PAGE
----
Operation Fix-It, KHS’s spay and neuter program, has exceeded 60,000 procedures since 2002, which correlates to dramatic reductions in the number of animals housed in the shelter operated by Kalamazoo County Animal Services & Enforcement. Reportedly, in 2015 no dogs were euthanized for lack of space—a result attributed to Operation Fix-It.
The new animal care and resource center will increase the scope of Operation Fix-It, according to Winters.

“When complete, our new home will allow us to grow programs that reduce the number of shelter animals through education and access to medical services and assistance,” Winters said.

Construction of the animal care and resource center should begin by spring 2018.
The Kalamazoo Humane Society is a qualified 501(c)(3) nonprofit organization, meaning gifts are tax-deductible. Individuals and groups wishing to support the Compassion/Prevention/Results Campaign may do so in any of the following ways:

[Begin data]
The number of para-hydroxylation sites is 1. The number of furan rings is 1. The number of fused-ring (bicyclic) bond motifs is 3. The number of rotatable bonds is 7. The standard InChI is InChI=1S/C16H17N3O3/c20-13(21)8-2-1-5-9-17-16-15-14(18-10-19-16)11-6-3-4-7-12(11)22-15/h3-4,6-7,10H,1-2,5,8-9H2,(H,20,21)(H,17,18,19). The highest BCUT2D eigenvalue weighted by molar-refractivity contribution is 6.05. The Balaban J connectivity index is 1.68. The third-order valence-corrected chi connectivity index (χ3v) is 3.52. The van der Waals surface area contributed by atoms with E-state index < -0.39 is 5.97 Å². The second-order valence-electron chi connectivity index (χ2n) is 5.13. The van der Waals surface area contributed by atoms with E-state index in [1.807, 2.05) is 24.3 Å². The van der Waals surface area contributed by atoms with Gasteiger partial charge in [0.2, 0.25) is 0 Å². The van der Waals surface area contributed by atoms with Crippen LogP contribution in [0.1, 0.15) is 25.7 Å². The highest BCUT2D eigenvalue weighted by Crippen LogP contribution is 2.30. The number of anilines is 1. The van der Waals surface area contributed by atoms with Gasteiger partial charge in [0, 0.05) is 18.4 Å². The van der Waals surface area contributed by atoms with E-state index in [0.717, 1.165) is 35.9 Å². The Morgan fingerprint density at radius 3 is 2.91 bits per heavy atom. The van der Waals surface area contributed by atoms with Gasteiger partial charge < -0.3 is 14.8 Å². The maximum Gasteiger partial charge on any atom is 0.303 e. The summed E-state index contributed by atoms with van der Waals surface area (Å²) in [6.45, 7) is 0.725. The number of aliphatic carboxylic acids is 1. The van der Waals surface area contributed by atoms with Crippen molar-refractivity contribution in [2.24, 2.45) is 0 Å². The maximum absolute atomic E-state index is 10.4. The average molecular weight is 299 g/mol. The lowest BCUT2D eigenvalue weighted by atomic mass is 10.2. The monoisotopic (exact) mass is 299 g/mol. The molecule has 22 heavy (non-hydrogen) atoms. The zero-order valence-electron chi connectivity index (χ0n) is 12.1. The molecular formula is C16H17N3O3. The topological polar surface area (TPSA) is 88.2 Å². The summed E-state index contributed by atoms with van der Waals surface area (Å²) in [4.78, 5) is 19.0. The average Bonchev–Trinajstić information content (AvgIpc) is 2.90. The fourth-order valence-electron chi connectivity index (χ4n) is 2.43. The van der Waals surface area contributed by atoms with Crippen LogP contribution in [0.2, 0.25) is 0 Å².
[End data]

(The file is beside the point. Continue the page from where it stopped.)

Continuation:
• A one-time cash gift
• A multi-year pledge commitment that can be paid over three years
• A gift of appreciated assets, such as stocks
• A donation of an asset that can be converted to cash, such as property, a car, collectibles, etc.
• An estate gift

More information about the Kalamazoo Humane Society and the Animal Care and Resource Center, including an informational video, is available online at www.kazoohumane.org/campaign

About the Kalamazoo Humane Society